They’re cheering at Willoughby and Cricket Australia after the recent ratings of 20/20 cricket, as Terry Television explains.
They’re cheering at Willoughby and Cricket Australia after the recent ratings of 20/20 cricket, but equally there’ll be a few furrowed brows at both organisations. Why?
Quickie/Quickie cricket, also known as 20/20 cricket.
Apart from the Charity one day match last Monday for the tsunami appeal (average more than two million people), quickie cricket has comprehensively defeated the two one day internationals played so far in the VB series, attracting up to three hundred thousand more viewers than the two ODIs which both involved the audience-grabbing Australian team.
So while there’s cheering over the success of the 20/20 game involving Australia A and Pakistan from Adelaide on Thursday night, there’s also now fears that it could overshadow the longer established One Day game in terms of TV audiences.
The 20/20 game was a first, so the novelty factor is there, but there’s clearly potential. More than 1.380 million people tuned in for the two and a half hours of 20/20 cricket (or twenty/twenty).
Compared to the more formal and structured One Day form, quickie cricket resembles beach or backyard cricket.
It may have been a trial but it surprised with the big crowd at the ground of more than 21,000 (after more than 20,000 packed out the WACA in Perth the night before for a 20/20 game between WA and Victoria).
In contrast the One Day Game on Friday involving Australia and the West Indies averaged 1.003 million. It was the 5th most watched program, compared to the first place ranking the night before for quickie/quickie.
And yesterday’s ODI involving Australia and Pakistan from Hobart (a day game so the audience should have been lower) in fact attracted more viewers and averaged 1.087 million people, a good result for cricket and Nine. It was the 6th most popular program.
But it was still far behind the first 20/20 game.
Now when it’s in its 30th or so season of playing and being broadcast, will 20/20 still rank as highly? Will it after the end of next season when we will undoubtedly see more games on TV?
It is a quick form of tip and run. That makes it exciting for viewers and crowds and makes it good for TV and broadcasters.
This strong audience interest will guarantee that 20/20 cricket is around next year in someway. Perhaps Cricket Australia might want to separate this out of the contract renegotiations about to get underway and offer it to Ten or Seven as a way of getting an auction up to drive more money for the Test and One Day rights from Nine ( pay more and we’ll throw in the 20/20 rights).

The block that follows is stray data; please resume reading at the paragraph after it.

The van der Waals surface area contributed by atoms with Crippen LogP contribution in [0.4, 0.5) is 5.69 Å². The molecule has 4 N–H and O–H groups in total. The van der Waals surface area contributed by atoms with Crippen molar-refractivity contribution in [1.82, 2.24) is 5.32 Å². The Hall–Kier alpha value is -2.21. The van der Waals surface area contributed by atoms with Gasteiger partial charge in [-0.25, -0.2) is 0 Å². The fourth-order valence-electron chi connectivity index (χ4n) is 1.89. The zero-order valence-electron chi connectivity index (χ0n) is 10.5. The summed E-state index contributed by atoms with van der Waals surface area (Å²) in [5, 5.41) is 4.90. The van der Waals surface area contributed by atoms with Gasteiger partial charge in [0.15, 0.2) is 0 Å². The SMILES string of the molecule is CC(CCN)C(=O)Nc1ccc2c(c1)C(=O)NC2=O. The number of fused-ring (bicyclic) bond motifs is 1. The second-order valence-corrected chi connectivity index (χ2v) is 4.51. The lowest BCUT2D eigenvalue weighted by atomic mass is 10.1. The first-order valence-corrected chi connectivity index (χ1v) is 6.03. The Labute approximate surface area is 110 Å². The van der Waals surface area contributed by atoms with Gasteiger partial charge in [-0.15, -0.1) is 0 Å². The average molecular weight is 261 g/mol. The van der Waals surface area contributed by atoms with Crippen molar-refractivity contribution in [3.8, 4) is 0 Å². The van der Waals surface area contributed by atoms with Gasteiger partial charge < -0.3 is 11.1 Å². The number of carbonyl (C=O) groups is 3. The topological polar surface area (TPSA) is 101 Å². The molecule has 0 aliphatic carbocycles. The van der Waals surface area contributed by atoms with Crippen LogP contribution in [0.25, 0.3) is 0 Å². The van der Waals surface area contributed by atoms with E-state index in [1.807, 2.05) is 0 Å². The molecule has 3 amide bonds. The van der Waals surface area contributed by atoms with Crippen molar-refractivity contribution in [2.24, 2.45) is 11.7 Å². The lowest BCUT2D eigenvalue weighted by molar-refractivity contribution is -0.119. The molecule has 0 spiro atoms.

Judging by the performance on the field, the way the crowd reacted and the number of people there, it has arrived as a sporting entertainment form. For how long no one knows. Test cricket has waxed and waned and waxed in popularity over the years with the performance of the national team.
It will clearly force Nine and Cricket Australia to launch a televised series next year, perhaps even as part of the ING Cup to preserve that competition and the one day skills it teaches first class cricketers.
However 20/20 cricket should not be given the same status as one day internationals or ING Cup, but made into a sort of Australian cricket version of the FA Cup. It is the sort of thing that Pay TV here will want to broadcast to get its foot into the door after broadcasting the Ashes tour mid year.
The 20/20 game was the most watched program in Sydney and Melbourne and was in the top ten in Brisbane, Adelaide and Perth. Its audiences easily eclipsed those for the ODI games in Sydney Melbourne and Brisbane in particular.
For Nine or any other network there’s the attraction of running it as a two and a half hour program in mid evening, with a high rating strong program before and after to built the audience and to take advantage of it.
Costs should also be lower for the network as the crewing and broadcast time will be shorter (not up to ten hours, more like half that or even less). While the higher audience numbers should enable higher rates to be charged for advertising.
It makes it an ideal candidate for prime time TV late in Spring and in early summer for Nine (or Seven or Ten if they get their hands on it).